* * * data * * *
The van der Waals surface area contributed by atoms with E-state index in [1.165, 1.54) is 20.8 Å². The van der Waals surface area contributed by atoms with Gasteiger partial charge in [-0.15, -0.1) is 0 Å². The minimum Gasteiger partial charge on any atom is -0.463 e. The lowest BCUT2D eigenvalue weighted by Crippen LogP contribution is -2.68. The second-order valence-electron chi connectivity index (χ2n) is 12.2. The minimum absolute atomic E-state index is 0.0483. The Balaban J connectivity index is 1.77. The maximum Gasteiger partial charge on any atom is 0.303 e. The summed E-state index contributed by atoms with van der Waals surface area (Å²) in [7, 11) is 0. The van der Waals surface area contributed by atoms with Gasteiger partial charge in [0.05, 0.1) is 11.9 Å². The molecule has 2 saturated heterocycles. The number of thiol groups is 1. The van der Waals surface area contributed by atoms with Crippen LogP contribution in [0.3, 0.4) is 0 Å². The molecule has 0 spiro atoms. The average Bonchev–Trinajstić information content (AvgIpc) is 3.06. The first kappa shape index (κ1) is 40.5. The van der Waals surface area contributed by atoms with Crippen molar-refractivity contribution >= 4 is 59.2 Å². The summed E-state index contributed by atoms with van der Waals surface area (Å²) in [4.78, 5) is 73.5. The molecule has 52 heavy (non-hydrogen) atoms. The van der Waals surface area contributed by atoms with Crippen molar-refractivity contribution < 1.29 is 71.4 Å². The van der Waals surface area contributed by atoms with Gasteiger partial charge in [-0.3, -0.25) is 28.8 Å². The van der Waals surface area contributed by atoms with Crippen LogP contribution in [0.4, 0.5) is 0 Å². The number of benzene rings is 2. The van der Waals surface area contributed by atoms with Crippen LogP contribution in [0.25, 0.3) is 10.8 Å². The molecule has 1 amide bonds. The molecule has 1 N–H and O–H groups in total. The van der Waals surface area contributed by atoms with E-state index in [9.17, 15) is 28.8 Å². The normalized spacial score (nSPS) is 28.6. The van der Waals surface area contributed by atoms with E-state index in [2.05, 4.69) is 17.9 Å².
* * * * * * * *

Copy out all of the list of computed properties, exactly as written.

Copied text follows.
The van der Waals surface area contributed by atoms with E-state index in [1.165, 1.54) is 20.8 Å². The van der Waals surface area contributed by atoms with Gasteiger partial charge in [-0.15, -0.1) is 0 Å². The minimum Gasteiger partial charge on any atom is -0.463 e. The lowest BCUT2D eigenvalue weighted by Crippen LogP contribution is -2.68. The second-order valence-electron chi connectivity index (χ2n) is 12.2. The minimum absolute atomic E-state index is 0.0483. The Balaban J connectivity index is 1.77. The maximum Gasteiger partial charge on any atom is 0.303 e. The summed E-state index contributed by atoms with van der Waals surface area (Å²) in [7, 11) is 0. The van der Waals surface area contributed by atoms with Gasteiger partial charge in [0.05, 0.1) is 11.9 Å². The molecule has 2 saturated heterocycles. The number of thiol groups is 1. The van der Waals surface area contributed by atoms with Crippen LogP contribution in [0.3, 0.4) is 0 Å². The molecule has 0 spiro atoms. The average Bonchev–Trinajstić information content (AvgIpc) is 3.06. The first kappa shape index (κ1) is 40.5. The van der Waals surface area contributed by atoms with Crippen molar-refractivity contribution >= 4 is 59.2 Å². The summed E-state index contributed by atoms with van der Waals surface area (Å²) in [4.78, 5) is 73.5. The molecule has 52 heavy (non-hydrogen) atoms. The van der Waals surface area contributed by atoms with Crippen molar-refractivity contribution < 1.29 is 71.4 Å². The van der Waals surface area contributed by atoms with Gasteiger partial charge in [-0.3, -0.25) is 28.8 Å². The van der Waals surface area contributed by atoms with Crippen LogP contribution in [0.4, 0.5) is 0 Å². The number of benzene rings is 2. The van der Waals surface area contributed by atoms with Crippen LogP contribution in [0.25, 0.3) is 10.8 Å². The molecule has 1 amide bonds. The molecule has 1 N–H and O–H groups in total. The van der Waals surface area contributed by atoms with E-state index in [9.17, 15) is 28.8 Å². The normalized spacial score (nSPS) is 28.6. The van der Waals surface area contributed by atoms with E-state index in [2.05, 4.69) is 17.9 Å².